The German President’s visit to China (March 19 to 24)
Gauck must advocate for freedom of religion, for persecuted minorities, and human rights (Press Release)
The Society for Threatened Peoples (STP) has appealed to Joachim Gauck, the German President, to use his visit to China to take a stand for more religious freedom, for the persecuted minorities and for human rights in the country. For the Christians in the People’s Republic, it is a bad sign for the freedom of religion that 2,000 churches were ruined and that their crosses were taken down. Also, there are serious violations of the religious freedom of the Muslim Uyghur and the Tibetan Buddhists,” the STP wrote in a letter to President Gauck. Further, the human rights organization asked Gauck to demand the Chinese government to put an end to the intimidation and harassment of lawyers and human rights defenders. The President’s five-day visit to the People’s Republic starts on March 19.
In 2015, more than 700 human rights activists were arbitrarily detained in China for five days or more. Also, criminal proceedings against eleven detained human rights activists – based on charges of “subversion of state order” – were initiated in January alone. They are facing long prison sentences. "Also, dedicated lawyers are not exactly better off,” said Ulrich Delius, the STP’s China-expert, in Göttingen on Friday. Thus, 319 lawyers were intimidated by the authorities, summoned for questioning, or detained since January 2015. This wave of repression also affects lawyers who show commitment for persecuted Christians, for Falun Gong practitioners, Uyghur people, or for Tibetans. “China’s Communist Party is leading a war against parts of the civil society that are campaigning for compliance with the Chinese laws. Anyone who is committed to the rule of law – like the German President – must speak up against this practice,” said Delius.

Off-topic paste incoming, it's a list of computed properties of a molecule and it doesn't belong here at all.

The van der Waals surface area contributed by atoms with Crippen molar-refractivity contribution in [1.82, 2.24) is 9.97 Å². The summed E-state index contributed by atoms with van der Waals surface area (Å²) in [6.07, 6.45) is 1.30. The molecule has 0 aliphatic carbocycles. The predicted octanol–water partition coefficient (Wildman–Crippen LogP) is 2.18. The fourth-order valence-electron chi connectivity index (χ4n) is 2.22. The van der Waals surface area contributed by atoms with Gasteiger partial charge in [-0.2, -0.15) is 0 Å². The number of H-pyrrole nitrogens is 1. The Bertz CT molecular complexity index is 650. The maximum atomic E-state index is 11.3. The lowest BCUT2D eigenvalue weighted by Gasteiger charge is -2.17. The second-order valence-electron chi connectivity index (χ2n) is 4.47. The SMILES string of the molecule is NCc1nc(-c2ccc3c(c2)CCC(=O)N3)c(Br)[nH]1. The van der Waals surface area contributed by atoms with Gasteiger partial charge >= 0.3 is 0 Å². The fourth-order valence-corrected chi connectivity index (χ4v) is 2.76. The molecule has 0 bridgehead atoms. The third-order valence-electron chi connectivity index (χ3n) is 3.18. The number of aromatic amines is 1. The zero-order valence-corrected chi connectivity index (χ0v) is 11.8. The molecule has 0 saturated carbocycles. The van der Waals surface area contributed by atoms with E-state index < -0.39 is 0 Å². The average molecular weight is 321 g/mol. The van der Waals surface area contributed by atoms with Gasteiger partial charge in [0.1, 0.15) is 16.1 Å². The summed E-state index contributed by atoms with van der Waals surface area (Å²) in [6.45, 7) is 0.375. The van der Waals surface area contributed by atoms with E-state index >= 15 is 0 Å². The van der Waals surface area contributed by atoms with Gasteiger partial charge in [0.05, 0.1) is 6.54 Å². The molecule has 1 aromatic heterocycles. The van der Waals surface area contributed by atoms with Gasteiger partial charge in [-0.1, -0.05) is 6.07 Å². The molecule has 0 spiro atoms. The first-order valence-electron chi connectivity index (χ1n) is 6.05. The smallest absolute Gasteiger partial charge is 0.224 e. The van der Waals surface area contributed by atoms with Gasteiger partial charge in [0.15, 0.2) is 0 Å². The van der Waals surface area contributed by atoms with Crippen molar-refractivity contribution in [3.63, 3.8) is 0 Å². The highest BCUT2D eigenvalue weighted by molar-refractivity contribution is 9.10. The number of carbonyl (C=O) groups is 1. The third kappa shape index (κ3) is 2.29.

The STP insistently reminded Gauck of the fate of the persecuted Christians in Zhejiang Province near the city of Shanghai, where the President will stop by for a visit as well. “Protestant Christians in Zhejiang have been trying to keep the authorities from desecrating and destroying their officially recognized houses of worship with human chains, sit-ins and other means of peaceful resistance.” About 2,000 crosses have been removed from church buildings in the province since April, 2014 – and ten crosses were forcibly removed in March 2016 alone, at least four on Thursday and Friday of last week. The official reasons for removing the crosses are building regulations and the goal of maintaining a uniform cityscape. “Above all, however, this is an attempt to fight the growing popularity of Christianity, which is especially strong in Zhejiang,” criticized Delius. The harsh actions of the local authorities against the Christians are somewhat reminiscent of the Cultural Revolution, but they are largely ignored by Western politicians. “However, committed Christians who experienced persecution in the GDR, like Gauck, should not look the other way when it comes to obvious violations of religious freedom.”
Header Photo: © Richard Hopkins via Flickr